Today’s Commerce Department report on manufacturing shipments, inventories and orders in February offered mixed news for manufacturers, economic growth and job creation.Manufacturing shipments fell in February after a sharp slowdown in January, signaling that the strong pace of economic growth in the fourth quarter of 2009 will not be repeated in the early part of this year and appear to have been fueled by temporary factors such as inventory restocking and expiring tax provisions. It is likely that severe winter weather conditions played some role in the weak February numbers, especially in construction-related sectors such as construction machinery, wood and textile products and nonmetallic mineral products such as bricks, glass and cement and concrete.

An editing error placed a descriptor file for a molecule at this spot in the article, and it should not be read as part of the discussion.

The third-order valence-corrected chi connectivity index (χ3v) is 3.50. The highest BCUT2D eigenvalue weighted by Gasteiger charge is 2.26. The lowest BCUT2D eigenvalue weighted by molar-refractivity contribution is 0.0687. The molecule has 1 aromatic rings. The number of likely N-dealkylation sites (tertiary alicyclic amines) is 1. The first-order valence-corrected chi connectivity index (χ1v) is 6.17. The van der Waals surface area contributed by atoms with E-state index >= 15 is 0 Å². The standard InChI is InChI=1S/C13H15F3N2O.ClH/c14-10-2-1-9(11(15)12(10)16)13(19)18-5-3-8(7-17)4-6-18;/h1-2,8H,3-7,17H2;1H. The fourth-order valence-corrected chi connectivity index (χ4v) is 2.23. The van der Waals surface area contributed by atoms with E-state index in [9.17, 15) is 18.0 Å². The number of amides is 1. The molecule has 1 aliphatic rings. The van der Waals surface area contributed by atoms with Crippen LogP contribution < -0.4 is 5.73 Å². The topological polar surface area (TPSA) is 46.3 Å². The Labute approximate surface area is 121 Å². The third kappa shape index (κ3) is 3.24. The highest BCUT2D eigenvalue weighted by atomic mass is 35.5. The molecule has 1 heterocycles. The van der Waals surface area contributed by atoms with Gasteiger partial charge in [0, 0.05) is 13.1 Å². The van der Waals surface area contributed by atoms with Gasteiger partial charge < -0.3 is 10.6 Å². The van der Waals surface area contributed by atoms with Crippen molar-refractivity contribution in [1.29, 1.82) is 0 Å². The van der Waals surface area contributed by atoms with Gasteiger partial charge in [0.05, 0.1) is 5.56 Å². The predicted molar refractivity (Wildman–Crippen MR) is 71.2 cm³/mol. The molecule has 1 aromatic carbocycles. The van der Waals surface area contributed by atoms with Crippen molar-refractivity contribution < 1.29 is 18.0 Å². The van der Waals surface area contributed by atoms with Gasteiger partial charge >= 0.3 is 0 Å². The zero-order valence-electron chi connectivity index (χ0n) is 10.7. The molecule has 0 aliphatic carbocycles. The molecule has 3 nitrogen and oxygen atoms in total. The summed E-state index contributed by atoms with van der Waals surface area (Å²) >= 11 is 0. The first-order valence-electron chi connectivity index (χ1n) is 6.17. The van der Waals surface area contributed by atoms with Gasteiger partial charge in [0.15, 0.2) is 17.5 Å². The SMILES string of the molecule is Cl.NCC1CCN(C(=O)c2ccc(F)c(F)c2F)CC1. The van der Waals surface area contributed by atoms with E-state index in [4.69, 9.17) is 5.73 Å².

On a positive note, orders for durable goods – which are a good indicator of future industrial activity – were revised upward to 0.9 percent, indicating that manufacturing activity is on the upswing and should continue on this path in the coming months. The increase was mainly driven by a sharp upward revision in new orders for core nondefense capital goods. Since many of these products are exported, today’s report underscores that continued export growth will be critical to a sustainable manufacturing recovery.
Looking ahead, a weak labor market and lower consumer and business confidence will
likely constrain the pace of the economy and domestic-oriented manufacturing sectors for the next several quarters.